|THE ROBINSON LIBRARY|
|The Robinson Library >> American History >> United States: Local History and Description >> South Atlantic States >> North Carolina|
the first organic law of what is now North Carolina
King James I of England died in 1625 and was succeeded by Charles I. King Charles I reigned until 1649, when he was beheaded and England came under the control of Parliamentarians led by Oliver Cromwell. The Interregnum ended in 1660, when Charles II, the son of the beheaded king, was restored to the throne.
Charles II owed an enormous debt to the men who helped restore the monarchy, so on March 24, 1663, he rewarded eight of them with a grant of land that included what is now North and South Carolina. The eight men were Edward Hyle, 1st Earl of Clarendon; George Monck, 1st Duke of Albemarle; William Craven, 1st Earl of Craven; John Berkeley, 1st Baron Berkeley of Stratton; Anthony Ashley Cooper, 1st Earl of Shaftesbury; Sir George Carteret; Sir William Berkeley; and Sir John Colleton. The grant encompassed all of the territory between 31° and 36° north latitude, from the Atlantic Ocean to the Pacific Ocean (about 70 miles south of the border of present-day Florida to about 40 miles south of the present northern boundary of North Carolina). A further grant to the Proprietors in 1665 extended the northern boundary 30 minutes, to the present border of North Carolina and Virginia.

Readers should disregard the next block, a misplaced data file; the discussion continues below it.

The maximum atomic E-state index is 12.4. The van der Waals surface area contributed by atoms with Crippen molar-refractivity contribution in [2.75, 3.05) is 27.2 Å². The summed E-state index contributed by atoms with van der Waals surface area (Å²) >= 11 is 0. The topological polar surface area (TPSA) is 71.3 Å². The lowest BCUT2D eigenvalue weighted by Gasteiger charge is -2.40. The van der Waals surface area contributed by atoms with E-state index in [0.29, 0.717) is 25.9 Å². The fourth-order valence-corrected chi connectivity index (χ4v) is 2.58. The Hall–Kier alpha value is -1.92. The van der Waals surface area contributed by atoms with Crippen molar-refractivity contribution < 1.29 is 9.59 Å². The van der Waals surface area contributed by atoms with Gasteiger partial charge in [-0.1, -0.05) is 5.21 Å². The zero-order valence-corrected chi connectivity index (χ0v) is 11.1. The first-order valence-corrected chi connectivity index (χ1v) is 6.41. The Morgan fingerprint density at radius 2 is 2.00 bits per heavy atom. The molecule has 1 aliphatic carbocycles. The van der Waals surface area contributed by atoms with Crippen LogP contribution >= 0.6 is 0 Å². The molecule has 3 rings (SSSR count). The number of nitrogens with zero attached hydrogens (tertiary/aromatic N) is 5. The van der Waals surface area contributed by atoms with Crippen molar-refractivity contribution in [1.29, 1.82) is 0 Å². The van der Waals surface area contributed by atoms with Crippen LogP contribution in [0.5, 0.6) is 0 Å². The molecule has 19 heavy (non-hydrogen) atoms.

In addition to the land, the Carolina Charter granted the Lords Proprietors unprecedented rights of governance. The Proprietors were empowered to make laws, "with the advice, assent, and approbation" of the freemen or their representatives, and to make orders and ordinances without such approval. They could also establish courts; appoint judges and other officials; grant lands; erect towns, seaports, and forts; make war; and create and bestow titles of honor. The Charter also specified that all prospective colonists were to be guaranteed "all liberties, franchises and priviledges of this our kingdom of England" and be able to "possess and enjoy" them "without the least molestation, vexation, trouble or grievance." In addition, religious toleration was to be afforded to those "Who really in their Judgments, and for Conscience sake" could not conform to the ritual and beliefs of the established Church of England.
In 1729 seven of the eight Lords Proprietors (the only exception being Sir George Carteret) sold their shares of Carolina to the crown. Carolina thereby became a royal colony, and remained under royal control until the American Revolution.
Robinson Library >> American
History >> United States:
Local History and Description
Atlantic States >> North Carolina
This page was last updated on June 16, 2017.